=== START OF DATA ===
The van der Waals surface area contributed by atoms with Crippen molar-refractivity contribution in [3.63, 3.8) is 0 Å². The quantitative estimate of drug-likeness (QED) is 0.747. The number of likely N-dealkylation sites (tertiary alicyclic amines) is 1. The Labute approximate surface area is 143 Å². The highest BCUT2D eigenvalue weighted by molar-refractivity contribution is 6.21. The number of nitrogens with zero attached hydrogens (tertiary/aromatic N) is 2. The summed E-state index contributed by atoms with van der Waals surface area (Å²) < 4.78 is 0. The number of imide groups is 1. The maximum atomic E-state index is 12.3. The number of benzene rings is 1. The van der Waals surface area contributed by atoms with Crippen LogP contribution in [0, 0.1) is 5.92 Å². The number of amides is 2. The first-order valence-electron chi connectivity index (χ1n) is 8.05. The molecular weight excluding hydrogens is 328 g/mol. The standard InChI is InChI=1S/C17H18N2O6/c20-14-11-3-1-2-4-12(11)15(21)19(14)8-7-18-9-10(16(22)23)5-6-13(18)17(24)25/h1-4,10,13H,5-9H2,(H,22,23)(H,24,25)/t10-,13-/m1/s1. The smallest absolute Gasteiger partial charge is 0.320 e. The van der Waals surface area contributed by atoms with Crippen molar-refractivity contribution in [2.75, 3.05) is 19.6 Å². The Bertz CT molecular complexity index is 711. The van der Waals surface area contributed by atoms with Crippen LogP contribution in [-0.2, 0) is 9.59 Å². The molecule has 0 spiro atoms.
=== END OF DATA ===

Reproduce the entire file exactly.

The van der Waals surface area contributed by atoms with Crippen molar-refractivity contribution in [3.63, 3.8) is 0 Å². The quantitative estimate of drug-likeness (QED) is 0.747. The number of likely N-dealkylation sites (tertiary alicyclic amines) is 1. The Labute approximate surface area is 143 Å². The highest BCUT2D eigenvalue weighted by molar-refractivity contribution is 6.21. The number of nitrogens with zero attached hydrogens (tertiary/aromatic N) is 2. The summed E-state index contributed by atoms with van der Waals surface area (Å²) < 4.78 is 0. The number of imide groups is 1. The maximum atomic E-state index is 12.3. The number of benzene rings is 1. The van der Waals surface area contributed by atoms with Crippen LogP contribution in [0, 0.1) is 5.92 Å². The number of amides is 2. The first-order valence-electron chi connectivity index (χ1n) is 8.05. The molecular weight excluding hydrogens is 328 g/mol. The standard InChI is InChI=1S/C17H18N2O6/c20-14-11-3-1-2-4-12(11)15(21)19(14)8-7-18-9-10(16(22)23)5-6-13(18)17(24)25/h1-4,10,13H,5-9H2,(H,22,23)(H,24,25)/t10-,13-/m1/s1. The smallest absolute Gasteiger partial charge is 0.320 e. The van der Waals surface area contributed by atoms with Crippen molar-refractivity contribution in [2.75, 3.05) is 19.6 Å². The Bertz CT molecular complexity index is 711. The van der Waals surface area contributed by atoms with Crippen LogP contribution in [-0.2, 0) is 9.59 Å². The molecule has 0 spiro atoms.